Fighting Against Transgender Athlete Bans
Organizations like The Trevor Project are confronting legislation that prevents trans students from joining teams that align with their gender identity
Super Lawyers online-exclusive
By Jessica Ogilvie on July 7, 2023
When Florida Gov. Ron DeSantis signed SB 1028 into law in June of 2021, he stated that “girls are gonna play girls’ sports, boys are gonna play boys’ sports.”
The language took aim at young female transgender athletes, who were, as of the signing, barred from playing on teams that align with their gender identity. In response, the family of a 13-year-old girl from Broward County filed a lawsuit against DeSantis and several state entities, claiming that SB 1028 violates Title IX, deprives her of equal protection and violates her right to privacy.
The Trevor Project, a nonprofit devoted to preventing suicide among LGBTQ youth, filed an amicus brief in Florida in support of her (D.N.’s) suit.
“We felt it was important to speak up about the mental health implications of this hostile legislation, specifically in the sports context, and broadly, just as a matter of government targeting an oppressed minority,” says Casey Pick, The Trevor Project’s director of law and policy.
It’s not the only such amicus brief the organization has filed, though, because SB 1028 is far from an anomaly. As of June 2023, 22 states had enacted bans on transgender athletes joining sports teams that align with their gender identity. The American Civil Liberties Union cites 289 anti-LGBTQ bills that are either currently under consideration by various state legislatures or have recently been passed into law. An additional 202 anti-LGBTQ bills have been brought and defeated nationwide in 2023 alone.
The legislation includes sports bans, bans on access to gender-affirming care, the so-called “don’t say gay” bill, bills that would prevent transgender people from using bathrooms that align with their gender identity, and more. “I honestly can’t keep track of [them all],” says Pick. “It’s been truly an onslaught of hostile legislation over the last two years.”
Bills that target transgender female athletes often assert that such students have a biological advantage. Those opposed to the legislation say that barring transgender individuals from sports, or forcing them to compete on teams that do not align with their gender identity, constitutes discrimination and causes irreparable harm.
Attorney Margaret LePage worked with the Maine Principal’s Association to draft a policy addressing the participation of transgender and non-binary athletes on teams that align with their gender identity. Initially written over a decade ago, it has been repeatedly revised in light of newly proposed legislation and shifts in majority thinking.
Some of the questions that have arisen over the years, she says, involve the way any such bans might be enforced. For instance, the Olympics have, in the past, used tests to determine female athletes’ levels of testosterone; the practice has been highly controversial.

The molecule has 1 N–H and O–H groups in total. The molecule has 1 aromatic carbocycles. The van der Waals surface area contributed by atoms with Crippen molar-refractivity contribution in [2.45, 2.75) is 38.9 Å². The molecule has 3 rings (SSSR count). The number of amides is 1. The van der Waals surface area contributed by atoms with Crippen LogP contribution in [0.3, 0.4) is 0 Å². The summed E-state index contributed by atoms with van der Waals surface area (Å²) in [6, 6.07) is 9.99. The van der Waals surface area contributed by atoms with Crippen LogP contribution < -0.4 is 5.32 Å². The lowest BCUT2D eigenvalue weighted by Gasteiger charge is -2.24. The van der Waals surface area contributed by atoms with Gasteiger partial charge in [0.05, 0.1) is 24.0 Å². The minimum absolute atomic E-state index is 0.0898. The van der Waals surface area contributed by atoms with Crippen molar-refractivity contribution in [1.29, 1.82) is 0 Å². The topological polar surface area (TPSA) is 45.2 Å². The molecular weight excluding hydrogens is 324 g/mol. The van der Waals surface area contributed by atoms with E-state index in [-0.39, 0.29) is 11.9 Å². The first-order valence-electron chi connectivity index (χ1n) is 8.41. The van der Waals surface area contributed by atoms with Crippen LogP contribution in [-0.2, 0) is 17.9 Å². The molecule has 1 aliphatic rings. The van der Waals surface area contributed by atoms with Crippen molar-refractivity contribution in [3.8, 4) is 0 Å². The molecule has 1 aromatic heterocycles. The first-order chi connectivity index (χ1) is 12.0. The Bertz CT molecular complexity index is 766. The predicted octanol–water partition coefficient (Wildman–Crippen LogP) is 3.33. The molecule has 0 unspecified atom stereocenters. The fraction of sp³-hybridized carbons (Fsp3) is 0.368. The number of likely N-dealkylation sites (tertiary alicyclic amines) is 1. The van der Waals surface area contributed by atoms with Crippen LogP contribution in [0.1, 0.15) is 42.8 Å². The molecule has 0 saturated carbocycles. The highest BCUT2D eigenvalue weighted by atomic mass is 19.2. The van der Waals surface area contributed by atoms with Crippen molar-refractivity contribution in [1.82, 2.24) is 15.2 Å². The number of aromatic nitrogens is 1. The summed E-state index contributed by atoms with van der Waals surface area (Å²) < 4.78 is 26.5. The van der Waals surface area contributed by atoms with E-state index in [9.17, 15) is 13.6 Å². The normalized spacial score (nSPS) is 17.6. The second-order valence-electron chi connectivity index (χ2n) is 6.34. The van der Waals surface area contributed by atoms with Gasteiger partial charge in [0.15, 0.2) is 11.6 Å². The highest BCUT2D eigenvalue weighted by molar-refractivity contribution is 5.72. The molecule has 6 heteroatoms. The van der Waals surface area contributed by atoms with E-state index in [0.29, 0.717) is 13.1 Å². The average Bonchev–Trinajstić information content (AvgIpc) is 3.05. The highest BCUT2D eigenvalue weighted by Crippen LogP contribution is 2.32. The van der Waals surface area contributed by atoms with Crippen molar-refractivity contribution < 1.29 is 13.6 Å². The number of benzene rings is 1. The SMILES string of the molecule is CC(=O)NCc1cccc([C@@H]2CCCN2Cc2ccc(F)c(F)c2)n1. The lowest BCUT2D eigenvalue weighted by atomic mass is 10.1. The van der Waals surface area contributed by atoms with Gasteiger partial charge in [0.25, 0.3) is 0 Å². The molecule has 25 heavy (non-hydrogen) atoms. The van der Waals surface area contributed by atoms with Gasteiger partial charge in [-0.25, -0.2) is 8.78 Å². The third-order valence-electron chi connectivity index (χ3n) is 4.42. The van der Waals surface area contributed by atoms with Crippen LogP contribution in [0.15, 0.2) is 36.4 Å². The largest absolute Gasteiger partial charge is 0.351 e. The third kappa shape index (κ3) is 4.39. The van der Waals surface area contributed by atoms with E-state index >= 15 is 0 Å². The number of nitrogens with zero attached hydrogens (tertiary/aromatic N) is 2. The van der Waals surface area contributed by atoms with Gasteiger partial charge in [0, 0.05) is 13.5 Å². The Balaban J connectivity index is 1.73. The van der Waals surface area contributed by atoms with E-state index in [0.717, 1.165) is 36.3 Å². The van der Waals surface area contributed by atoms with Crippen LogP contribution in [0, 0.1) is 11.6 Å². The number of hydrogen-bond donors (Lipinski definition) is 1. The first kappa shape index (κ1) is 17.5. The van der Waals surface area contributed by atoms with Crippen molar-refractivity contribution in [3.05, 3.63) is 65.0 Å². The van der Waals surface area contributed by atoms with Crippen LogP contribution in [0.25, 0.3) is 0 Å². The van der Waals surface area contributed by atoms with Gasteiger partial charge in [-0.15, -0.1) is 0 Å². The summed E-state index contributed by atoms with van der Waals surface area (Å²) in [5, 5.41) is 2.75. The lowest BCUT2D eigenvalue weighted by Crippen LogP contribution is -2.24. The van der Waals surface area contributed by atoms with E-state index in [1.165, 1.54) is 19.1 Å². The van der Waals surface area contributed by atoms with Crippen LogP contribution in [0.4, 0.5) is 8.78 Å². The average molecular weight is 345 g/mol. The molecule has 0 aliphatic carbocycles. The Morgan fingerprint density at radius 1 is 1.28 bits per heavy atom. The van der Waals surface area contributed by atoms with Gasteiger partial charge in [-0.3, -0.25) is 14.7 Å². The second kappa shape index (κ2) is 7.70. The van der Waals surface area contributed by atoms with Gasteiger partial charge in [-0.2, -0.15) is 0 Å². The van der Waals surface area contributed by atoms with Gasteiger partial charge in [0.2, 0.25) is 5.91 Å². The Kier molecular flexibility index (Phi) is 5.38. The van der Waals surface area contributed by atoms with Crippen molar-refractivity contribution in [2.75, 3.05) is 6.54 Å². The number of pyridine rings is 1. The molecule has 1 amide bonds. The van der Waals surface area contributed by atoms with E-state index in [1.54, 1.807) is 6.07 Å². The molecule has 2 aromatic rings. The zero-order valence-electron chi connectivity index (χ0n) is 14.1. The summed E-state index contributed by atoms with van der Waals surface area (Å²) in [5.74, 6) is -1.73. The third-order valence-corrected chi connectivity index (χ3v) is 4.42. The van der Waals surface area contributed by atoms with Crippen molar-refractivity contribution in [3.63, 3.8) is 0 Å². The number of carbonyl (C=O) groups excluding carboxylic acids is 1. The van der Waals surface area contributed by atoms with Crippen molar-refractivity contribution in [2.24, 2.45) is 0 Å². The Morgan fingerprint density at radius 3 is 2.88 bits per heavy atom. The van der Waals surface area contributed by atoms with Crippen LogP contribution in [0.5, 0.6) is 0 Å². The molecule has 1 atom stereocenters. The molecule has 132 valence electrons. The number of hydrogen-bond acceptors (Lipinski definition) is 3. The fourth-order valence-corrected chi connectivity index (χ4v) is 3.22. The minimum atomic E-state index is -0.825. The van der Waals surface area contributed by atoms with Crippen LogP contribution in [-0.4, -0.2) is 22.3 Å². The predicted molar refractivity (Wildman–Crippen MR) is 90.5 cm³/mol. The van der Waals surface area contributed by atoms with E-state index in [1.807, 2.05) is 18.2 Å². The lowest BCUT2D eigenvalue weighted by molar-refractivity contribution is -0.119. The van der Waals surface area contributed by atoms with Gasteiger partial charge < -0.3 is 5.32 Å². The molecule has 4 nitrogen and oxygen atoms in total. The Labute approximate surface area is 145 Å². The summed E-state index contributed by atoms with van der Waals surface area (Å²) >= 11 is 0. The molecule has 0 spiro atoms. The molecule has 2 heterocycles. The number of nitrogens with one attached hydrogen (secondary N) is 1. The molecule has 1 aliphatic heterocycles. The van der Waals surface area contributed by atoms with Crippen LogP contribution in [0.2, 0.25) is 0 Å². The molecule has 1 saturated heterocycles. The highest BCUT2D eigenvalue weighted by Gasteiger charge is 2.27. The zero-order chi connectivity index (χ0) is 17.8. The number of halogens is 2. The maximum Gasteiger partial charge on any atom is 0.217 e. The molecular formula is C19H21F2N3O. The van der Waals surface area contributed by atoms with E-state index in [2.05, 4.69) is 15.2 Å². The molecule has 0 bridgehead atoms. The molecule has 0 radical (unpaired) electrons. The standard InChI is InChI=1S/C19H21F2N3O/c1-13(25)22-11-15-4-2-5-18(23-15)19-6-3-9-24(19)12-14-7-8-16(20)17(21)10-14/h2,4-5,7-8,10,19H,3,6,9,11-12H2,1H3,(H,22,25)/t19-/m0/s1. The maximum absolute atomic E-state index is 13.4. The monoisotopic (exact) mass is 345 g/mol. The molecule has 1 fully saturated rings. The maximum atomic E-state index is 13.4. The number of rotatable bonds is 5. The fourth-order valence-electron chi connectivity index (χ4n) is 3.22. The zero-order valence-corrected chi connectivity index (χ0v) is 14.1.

“A lot of tests are not very accurate,” says LePage. “And you could be an athlete who was assigned female at birth, has already competed as a female, but has a naturally high level of testosterone.”
In other words, bills that purport to regulate the capacity in which transgender athletes compete could cast much wider nets than they appear to on the surface.
“We are specifically policing the bodies of women and girls under the guise of saying that it’s about protecting women, or preventing biological boys from participating on girls sports teams, [and that means] we are also policing the bodies of cisgender girls and women, because we have to decide who is female enough to play on a female sports team,” says Shireen Barday, a partner at Pallas who helped draft the Florida amicus brief. “And that is, I think, a very dangerous line.”
This is one of several key issues The Trevor Project seeks to address in their amicus briefs.
“All of these briefs are to say there are humans involved,” says Barday. “There is a cost of human life to doing this. … You’re actually harming a pretty significant population that’s broader than the people you think you’re harming.”
Additionally, the organization hopes to draw attention to the psychological harm inflicted by the bans. Sports provide a healthy outlet for all kids, as well as a sense of community, belonging and self-esteem. “The ability to participate in sports is correlated with lower rates of depression and suicidality,” says Pick. “Sometimes we get so caught up in thinking about LGBTQ discrimination concerns as an issue that we forget that these are kids who just want to be able to play with their friends and don’t want to be left on the side.”
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